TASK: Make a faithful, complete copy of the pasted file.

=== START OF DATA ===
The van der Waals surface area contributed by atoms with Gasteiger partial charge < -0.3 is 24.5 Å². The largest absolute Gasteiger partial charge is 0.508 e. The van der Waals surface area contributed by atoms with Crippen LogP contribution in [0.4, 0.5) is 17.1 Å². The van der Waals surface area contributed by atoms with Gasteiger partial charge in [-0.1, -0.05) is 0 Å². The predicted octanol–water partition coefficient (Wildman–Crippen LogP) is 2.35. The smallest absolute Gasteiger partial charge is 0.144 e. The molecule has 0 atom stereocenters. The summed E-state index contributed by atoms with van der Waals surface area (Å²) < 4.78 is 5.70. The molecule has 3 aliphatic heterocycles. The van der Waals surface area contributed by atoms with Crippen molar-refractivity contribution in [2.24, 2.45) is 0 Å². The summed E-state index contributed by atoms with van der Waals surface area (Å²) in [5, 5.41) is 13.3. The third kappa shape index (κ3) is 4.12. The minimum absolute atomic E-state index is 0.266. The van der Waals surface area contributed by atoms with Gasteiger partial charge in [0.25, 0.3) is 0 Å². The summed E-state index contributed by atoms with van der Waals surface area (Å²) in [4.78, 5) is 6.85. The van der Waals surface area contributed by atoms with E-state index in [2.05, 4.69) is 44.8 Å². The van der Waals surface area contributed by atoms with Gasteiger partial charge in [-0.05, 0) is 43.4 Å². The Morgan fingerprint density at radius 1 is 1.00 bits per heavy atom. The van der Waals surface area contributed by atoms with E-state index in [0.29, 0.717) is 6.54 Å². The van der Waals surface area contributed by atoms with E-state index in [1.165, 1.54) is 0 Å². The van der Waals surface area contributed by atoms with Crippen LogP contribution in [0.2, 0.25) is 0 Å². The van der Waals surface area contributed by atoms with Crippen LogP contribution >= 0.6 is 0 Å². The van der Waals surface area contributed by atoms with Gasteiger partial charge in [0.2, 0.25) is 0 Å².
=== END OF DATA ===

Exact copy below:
The van der Waals surface area contributed by atoms with Gasteiger partial charge < -0.3 is 24.5 Å². The largest absolute Gasteiger partial charge is 0.508 e. The van der Waals surface area contributed by atoms with Crippen LogP contribution in [0.4, 0.5) is 17.1 Å². The van der Waals surface area contributed by atoms with Gasteiger partial charge in [-0.1, -0.05) is 0 Å². The predicted octanol–water partition coefficient (Wildman–Crippen LogP) is 2.35. The smallest absolute Gasteiger partial charge is 0.144 e. The molecule has 0 atom stereocenters. The summed E-state index contributed by atoms with van der Waals surface area (Å²) < 4.78 is 5.70. The molecule has 3 aliphatic heterocycles. The van der Waals surface area contributed by atoms with Crippen molar-refractivity contribution in [2.24, 2.45) is 0 Å². The summed E-state index contributed by atoms with van der Waals surface area (Å²) in [5, 5.41) is 13.3. The third kappa shape index (κ3) is 4.12. The minimum absolute atomic E-state index is 0.266. The van der Waals surface area contributed by atoms with Gasteiger partial charge in [0.25, 0.3) is 0 Å². The summed E-state index contributed by atoms with van der Waals surface area (Å²) in [4.78, 5) is 6.85. The van der Waals surface area contributed by atoms with E-state index in [2.05, 4.69) is 44.8 Å². The van der Waals surface area contributed by atoms with Gasteiger partial charge in [-0.05, 0) is 43.4 Å². The Morgan fingerprint density at radius 1 is 1.00 bits per heavy atom. The van der Waals surface area contributed by atoms with E-state index in [0.29, 0.717) is 6.54 Å². The van der Waals surface area contributed by atoms with E-state index in [1.165, 1.54) is 0 Å². The van der Waals surface area contributed by atoms with Crippen LogP contribution in [0.2, 0.25) is 0 Å². The van der Waals surface area contributed by atoms with Crippen LogP contribution >= 0.6 is 0 Å². The van der Waals surface area contributed by atoms with Gasteiger partial charge in [0.2, 0.25) is 0 Å².